A Historical Look at America’s Favorite Food
For many of us, the hot dog has been an integral part of our diet since we were young. We’ve probably never given much thought to its origin. It tastes good – that’s all we need to know!
But for those who are passionate about food, the origin of the hot dog is actually a very interesting read. For all you foodies out there who wondered where this all-American dish came from, here you go!
Once Upon a Time…
Like many other food staples of the US, the traditional American hot dog originated overseas. It was brought to the land of the free, home of the brave via early immigrants. So which immigrants were responsible for introducing Americans to this delicacy?
Technically, the true inventor of the hot dog is hard to pinpoint. Many people claim genius for its inception. However, one thing is pretty certain: the hot dog has German roots.
Many point to the introduction of the frankfurter as the first hot dog. This popular pork sausage comes from Frankfurt, Germany. Originally, the general public dined on frankfurters during imperial coronations.
About the same time that the royal frankfurter was gaining popularity, the wiener appeared in Vienna, Austria. Like the frankfurter, this sausage is made of pork. However, it also contains a blend of beef meat.
Making Its Way Across the Pond
If it was hard to pinpoint the inventor in Europe, it is even more challenging to identify the sole individual responsible for turning the hot dog into an American necessity.
Many foodies point to Charles Feltman (a German immigrant) who was selling sausages from a cart on Coney Island in 1870.
Others recognize a German woman in St. Louis, Missouri from 1880 as the American inventor. She was selling these sausages in buns on the Midwest streets. Before then, most vendors were selling their sausages sans bun; they served them to customers with a white glove so there wouldn’t be burned fingers. However, many customers started to take the gloves home as souvenirs!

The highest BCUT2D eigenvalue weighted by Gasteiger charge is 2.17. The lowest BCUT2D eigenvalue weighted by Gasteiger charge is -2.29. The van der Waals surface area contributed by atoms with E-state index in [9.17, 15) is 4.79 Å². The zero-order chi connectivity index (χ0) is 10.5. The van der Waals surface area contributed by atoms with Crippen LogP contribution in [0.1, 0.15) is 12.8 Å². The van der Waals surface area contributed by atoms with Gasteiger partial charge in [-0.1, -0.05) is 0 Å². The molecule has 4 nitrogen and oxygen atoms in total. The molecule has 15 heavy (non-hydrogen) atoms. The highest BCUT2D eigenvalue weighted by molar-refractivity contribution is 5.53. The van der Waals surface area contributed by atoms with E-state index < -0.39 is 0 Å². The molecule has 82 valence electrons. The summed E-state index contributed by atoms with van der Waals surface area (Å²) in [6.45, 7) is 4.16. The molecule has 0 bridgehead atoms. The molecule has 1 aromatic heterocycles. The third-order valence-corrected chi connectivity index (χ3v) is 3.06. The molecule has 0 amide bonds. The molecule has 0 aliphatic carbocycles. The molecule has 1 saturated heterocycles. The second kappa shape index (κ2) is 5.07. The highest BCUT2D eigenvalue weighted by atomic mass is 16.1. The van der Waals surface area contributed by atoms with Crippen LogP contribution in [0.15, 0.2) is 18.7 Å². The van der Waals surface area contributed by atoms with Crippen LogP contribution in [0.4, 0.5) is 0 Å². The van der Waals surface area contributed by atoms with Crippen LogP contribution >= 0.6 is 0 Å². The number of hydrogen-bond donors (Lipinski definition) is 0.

Becoming Synonymous with Baseball
Some famous dishes are associated with a certain location or activity; for hot dogs, its baseball. It is nearly impossible to find a baseball field without hot dogs!
Some say a German immigrant (again with the Germans!) introduced sports fans to the dish in 1893. The owner of the St. Louis Browns also owned an amusement park. It could be said he killed two birds with one stone!
Where Did “Dog” Come From?
We all know hot dogs have an identity crisis. Sometimes they are referred to as frankfurters, franks, wieners, or weenies. Considering their overseas origins, this makes sense. But where does “hot dog” come from?
Hot dog has been used synonymously for sausage since about 1884. Why? Because sausage makers were accused of using dog meat in their products. Nasty! But what is even worse? Those accusations were occasionally justified!
In the end, it doesn’t matter if you call it a red hot, durger, coney or just a dog. It doesn’t even matter what country they came from or who brought it to the USA. Hot dogs are a staple of nearly everyone’s diet – and that’s a good thing!
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